When artists create, they create because they need to create.
In most cases, it’s a pretty basic set up to get that idea recorded, like an acoustic guitar and a vocal or a keyboard and a vocal or a crappy distorted guitar sound and a vocal. But as soon the artist goes into the studio, the quest for perfection begins.
Perfect is the enemy of good, because no one and nothing is perfect. It just can’t be. If everything was perfect there would be no viruses, no illnesses and everything would work and never fail.
And music is littered with artists talking about how it took them weeks or months to get that “perfect” sound, which they never replicated again, and when money became even tighter and recording budgets even smaller, never even tried to get that “perfect” sound.
I’ve read stories of drummers describing their studio time with other artists as the most painful experience of their life, because of some made up standard of perfection. Drummers in some bands didn’t even make the recordings because the producers felt they weren’t up to it. Again, some made up standard of perfection.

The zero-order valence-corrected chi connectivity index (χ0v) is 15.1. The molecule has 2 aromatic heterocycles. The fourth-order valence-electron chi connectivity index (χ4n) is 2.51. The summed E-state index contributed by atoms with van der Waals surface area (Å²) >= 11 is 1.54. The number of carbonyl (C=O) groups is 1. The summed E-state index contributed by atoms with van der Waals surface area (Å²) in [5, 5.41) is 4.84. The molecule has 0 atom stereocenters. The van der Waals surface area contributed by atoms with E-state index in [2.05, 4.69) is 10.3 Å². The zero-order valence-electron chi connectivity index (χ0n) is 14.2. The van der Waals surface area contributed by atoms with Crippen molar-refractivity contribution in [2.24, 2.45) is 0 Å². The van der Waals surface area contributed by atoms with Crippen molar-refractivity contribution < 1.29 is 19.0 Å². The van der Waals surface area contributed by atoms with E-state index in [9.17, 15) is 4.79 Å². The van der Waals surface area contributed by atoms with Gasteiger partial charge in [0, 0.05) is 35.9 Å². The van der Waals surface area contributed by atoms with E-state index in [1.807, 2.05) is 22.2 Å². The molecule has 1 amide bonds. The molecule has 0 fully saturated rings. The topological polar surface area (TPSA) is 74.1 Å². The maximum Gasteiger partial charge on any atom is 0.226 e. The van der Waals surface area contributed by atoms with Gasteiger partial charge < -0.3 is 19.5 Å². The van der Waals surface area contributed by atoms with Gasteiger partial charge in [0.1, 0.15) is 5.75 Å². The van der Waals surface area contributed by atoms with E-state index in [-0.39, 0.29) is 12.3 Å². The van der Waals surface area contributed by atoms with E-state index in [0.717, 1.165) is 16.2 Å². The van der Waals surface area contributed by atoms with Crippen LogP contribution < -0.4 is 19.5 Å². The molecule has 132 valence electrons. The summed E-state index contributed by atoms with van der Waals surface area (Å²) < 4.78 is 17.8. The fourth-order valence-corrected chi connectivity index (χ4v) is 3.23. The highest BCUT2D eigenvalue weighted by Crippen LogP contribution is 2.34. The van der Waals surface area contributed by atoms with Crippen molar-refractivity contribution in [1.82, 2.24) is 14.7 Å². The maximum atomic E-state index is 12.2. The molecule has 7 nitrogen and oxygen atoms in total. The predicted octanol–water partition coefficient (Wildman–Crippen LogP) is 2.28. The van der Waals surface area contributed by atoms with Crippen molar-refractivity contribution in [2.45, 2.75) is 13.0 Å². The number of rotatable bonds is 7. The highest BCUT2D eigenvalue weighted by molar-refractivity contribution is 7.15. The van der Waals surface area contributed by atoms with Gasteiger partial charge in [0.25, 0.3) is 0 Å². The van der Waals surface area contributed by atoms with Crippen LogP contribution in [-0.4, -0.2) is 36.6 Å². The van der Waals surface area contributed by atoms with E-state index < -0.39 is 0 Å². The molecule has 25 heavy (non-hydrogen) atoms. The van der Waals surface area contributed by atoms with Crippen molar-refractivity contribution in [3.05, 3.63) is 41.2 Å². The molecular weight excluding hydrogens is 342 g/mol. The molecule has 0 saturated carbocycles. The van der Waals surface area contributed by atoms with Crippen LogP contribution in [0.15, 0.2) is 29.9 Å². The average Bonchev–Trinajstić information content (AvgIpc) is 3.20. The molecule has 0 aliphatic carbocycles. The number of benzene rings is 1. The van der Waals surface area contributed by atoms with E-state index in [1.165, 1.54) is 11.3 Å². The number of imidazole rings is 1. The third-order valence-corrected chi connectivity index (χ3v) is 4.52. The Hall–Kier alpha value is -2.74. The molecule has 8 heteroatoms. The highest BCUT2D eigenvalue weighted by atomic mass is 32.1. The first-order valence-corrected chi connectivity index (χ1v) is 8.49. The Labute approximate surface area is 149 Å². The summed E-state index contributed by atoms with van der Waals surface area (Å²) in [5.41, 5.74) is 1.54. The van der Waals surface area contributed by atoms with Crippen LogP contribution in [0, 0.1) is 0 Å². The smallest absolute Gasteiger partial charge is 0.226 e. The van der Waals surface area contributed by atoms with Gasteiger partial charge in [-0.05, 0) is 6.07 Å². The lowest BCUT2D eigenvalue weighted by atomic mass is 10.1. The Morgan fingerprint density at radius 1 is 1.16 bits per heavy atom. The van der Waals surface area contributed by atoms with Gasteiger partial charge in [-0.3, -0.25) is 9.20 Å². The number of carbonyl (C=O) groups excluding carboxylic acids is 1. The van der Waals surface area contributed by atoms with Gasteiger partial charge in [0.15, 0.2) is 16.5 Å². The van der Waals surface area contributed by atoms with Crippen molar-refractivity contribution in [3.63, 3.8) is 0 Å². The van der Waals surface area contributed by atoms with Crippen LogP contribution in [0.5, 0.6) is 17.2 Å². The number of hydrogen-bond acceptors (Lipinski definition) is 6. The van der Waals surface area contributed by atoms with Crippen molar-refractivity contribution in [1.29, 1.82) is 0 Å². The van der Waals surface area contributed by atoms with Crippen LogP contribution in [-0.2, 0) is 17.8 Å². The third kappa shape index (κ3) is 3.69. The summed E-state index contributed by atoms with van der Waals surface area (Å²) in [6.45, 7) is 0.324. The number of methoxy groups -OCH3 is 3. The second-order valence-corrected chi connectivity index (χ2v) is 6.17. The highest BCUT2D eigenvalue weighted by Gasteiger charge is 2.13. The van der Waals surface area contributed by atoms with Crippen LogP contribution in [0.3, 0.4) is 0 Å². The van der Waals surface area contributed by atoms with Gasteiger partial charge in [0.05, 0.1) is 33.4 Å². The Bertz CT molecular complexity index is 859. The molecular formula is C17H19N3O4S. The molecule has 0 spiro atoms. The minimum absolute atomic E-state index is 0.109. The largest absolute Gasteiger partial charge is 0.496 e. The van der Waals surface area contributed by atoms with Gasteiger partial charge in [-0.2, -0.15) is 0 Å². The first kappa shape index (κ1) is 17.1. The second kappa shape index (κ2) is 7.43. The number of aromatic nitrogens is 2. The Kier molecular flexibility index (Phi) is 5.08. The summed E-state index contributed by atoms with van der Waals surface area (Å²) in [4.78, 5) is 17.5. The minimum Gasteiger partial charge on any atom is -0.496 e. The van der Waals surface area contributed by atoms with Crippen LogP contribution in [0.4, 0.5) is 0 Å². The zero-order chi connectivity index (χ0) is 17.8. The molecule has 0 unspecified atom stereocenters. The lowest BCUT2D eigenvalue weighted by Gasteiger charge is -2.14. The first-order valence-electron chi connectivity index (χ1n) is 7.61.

Music works because it’s imperfect.
The first Black Sabbath album was recorded in 48 hours. It’s a snapshot in time of a well-rehearsed band on the cusp of something new.
If you have seen artists perform live, you will know what I mean about imperfections. Each concert is never the same regardless if the set list is the same. A drummer will miss a beat, a singer will be pitchy, a guitarist will miss a lick here and there and the bassist will play a note that they shouldn’t. It still doesn’t take away from the show, the act of being there and experience the energy.